Journey into the Renaissance, Part II

Another attempt at travel writing, late posting.

I have been in this fascinating city for over a month now and I am able find my way around much quicker than that first night, no map needed. The Arno River I cross on my way to class each morning has not lost its charm. Nor have the views of the Ponte Vecchio, the picturesque side streets, or the cappuccino and nutella croissant I regularly have for breakfast. Leaving my routinely visited morning café, I place my empty cup and plate on the counter and wave “grazie!” to the barista. Not having class for the rest of the day, I decide to take a walk over to the Piazza della Signoria.

Entering the piazza in February is wonderful, the tourists are minimal but the atmosphere is still pleasantly upbeat. I walk past the young children on scooters and the many dog walkers to get a better look at the statues in the distance. This “L” shaped belt of open space is much larger in person than it is in pictures. It is surrounded by cafés and restaurants and perfectly frames its corner piece: the Palazzo Vecchio. The setting of this grand building gives it the appearance of importance, like standing in the courtyard of a castle. Dipping my face into my scarf I peer up at the different works of art as I pass them by. I see a garden of statues to my right. This similar shade of green I find everywhere, a bit darker now before me it stands tall in the form of Perseus holding Medusa’s head.

I challenge its authenticity, as Perseus and Medusa were, in fact, Greek. This is something I find trending in Italy, Greek statues. I shake my head and think of moving forward, when I catch Perseus’s eyes from the corner of my own. He is looking down, a gleam of sadness in his expression. I begin to feel different about this Perseus; different than the one I have known through Greek mythology. He is supposed to be triumphant in his victory! Instead, he looks to the ground at her limp remains, the same expression mirrored on her severed head. This could be the Italian depiction of a Greek myth, a guilt ridden Perseus, one who does not boast as the legend leads us to believe. Others see his confident stance, his brawn muscles, and the lifeless corpse beneath his feet. I see an artist’s depiction of the humble man behind the victory. Not a merciless God. For a hero, he appears almost blameworthy about what has transpired.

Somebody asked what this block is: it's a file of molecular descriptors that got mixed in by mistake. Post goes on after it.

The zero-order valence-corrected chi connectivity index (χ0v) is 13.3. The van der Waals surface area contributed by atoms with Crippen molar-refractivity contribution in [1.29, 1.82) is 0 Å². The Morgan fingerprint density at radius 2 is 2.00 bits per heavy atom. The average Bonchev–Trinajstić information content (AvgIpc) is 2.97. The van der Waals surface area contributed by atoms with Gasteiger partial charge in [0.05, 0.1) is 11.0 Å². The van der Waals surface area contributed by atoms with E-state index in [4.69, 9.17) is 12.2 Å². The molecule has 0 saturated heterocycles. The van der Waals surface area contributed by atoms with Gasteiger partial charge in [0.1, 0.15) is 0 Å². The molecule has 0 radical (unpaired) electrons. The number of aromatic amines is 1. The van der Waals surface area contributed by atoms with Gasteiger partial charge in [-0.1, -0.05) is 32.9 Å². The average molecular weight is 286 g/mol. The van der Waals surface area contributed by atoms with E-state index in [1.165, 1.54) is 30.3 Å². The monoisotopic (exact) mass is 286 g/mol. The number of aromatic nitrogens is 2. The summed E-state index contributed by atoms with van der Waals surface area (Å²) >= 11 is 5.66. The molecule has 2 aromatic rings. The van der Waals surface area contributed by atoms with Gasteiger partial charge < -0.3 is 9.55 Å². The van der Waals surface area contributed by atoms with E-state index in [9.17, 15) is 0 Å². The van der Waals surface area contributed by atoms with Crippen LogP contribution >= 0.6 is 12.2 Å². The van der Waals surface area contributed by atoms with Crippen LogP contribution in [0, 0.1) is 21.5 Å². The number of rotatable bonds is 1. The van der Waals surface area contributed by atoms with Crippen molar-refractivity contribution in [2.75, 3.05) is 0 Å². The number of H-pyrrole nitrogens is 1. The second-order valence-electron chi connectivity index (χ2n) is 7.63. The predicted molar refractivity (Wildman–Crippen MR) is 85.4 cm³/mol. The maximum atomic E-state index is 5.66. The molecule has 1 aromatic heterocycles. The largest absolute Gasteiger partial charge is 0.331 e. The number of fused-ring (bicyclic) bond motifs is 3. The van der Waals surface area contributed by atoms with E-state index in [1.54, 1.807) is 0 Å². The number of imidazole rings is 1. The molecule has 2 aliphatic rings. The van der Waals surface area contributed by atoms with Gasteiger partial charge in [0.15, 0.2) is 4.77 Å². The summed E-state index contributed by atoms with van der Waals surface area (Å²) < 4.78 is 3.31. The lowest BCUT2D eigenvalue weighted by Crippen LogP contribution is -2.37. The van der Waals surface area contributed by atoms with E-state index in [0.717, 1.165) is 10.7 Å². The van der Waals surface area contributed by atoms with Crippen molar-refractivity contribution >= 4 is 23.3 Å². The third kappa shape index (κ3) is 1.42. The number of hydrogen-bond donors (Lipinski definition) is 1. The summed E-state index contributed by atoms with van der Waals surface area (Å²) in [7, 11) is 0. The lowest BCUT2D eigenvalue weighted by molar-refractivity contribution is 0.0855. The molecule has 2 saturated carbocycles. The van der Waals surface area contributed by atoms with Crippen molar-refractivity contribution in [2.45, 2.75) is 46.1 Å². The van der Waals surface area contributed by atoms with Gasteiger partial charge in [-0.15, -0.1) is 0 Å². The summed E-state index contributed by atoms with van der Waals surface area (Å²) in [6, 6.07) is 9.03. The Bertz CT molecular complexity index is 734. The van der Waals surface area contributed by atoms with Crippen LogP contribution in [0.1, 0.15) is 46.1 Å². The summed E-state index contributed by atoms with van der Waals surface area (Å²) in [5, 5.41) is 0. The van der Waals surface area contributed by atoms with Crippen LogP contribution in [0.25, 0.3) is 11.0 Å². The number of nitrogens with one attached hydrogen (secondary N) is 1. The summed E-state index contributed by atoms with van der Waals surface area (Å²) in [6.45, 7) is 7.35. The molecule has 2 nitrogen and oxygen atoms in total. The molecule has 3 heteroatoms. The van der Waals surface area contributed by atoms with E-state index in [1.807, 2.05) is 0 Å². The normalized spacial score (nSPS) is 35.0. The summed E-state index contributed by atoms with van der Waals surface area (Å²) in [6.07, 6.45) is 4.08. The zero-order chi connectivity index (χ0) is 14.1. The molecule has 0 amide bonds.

Medusa was not always an evil monster, but cursed to live the rest of her days as one. The observer at a glance may not know this. He only sees a soulless monster defeated by a skilled warrior. He sees strength in Perseus’ posture and blood dripping off his hands. Still, one does not need to know the backstory to understand the pained look on his facial expression. Perhaps it is just my depiction and this was not what the artist was trying to say at all. The statue is dipped in green. As my observations of Florence go, maybe this suggests that we should look up to Perseus for his grand triumph. The observer should feel almost envious of his strength and capabilities, as the rest of Florence brags its strength and capabilities. I still believe that in this particular depiction, however, Perseus is not as proud as his is humbled.


The first part of this travel piece was posted here.  It explains the Duomo di Firenze, the last part will be posted sometime this week and is about the sexiest man in Florence, David.

Happy reading!

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7 thoughts on “Journey into the Renaissance, Part II

  1. Interesting observations. Particularly to note that not only did the Roman Empire assimilate so much of Ancient Greek culture, but it also reduced it into a pathetic version of itself. I don’t agree that it could be described an Italian version, however, given that the country is only 155 years old! (although I could be wrong, what period is the statue from?)
    At any rate, the empirical practice continued with people like La Fontaine and Kipling, and with the way some people translate literature into English these days, one might even say it’s just the nature of things.

    Liked by 1 person

    • I don’t know too much about the statue, it was merely an observation. And you’re right, I can’t really describe it as Italian since it’s probably more than 155 years old. Maybe just Florentine or Tuscan. It is found outside of the Palazzo Vecchio, so I’m going to guess it’s from the Medici era.

      Liked by 1 person

      • One of my best friends if from Florence, I’m going to ask him (in fact, I should have done yesterday as was over for lunch!). Looking forward to reading more!

        Like

  2. Lovely piece. Art is interesting like that. What you see depends on your experiences, your life, what you’ve been taught, where your from etc. I liked that you saw something different, than perhaps what Italy wants to people to see. I like that you see a man humbled and not really wanting to take life, instead of a God who thirsted for killing. It shows you’ve good humanity too.

    Liked by 1 person

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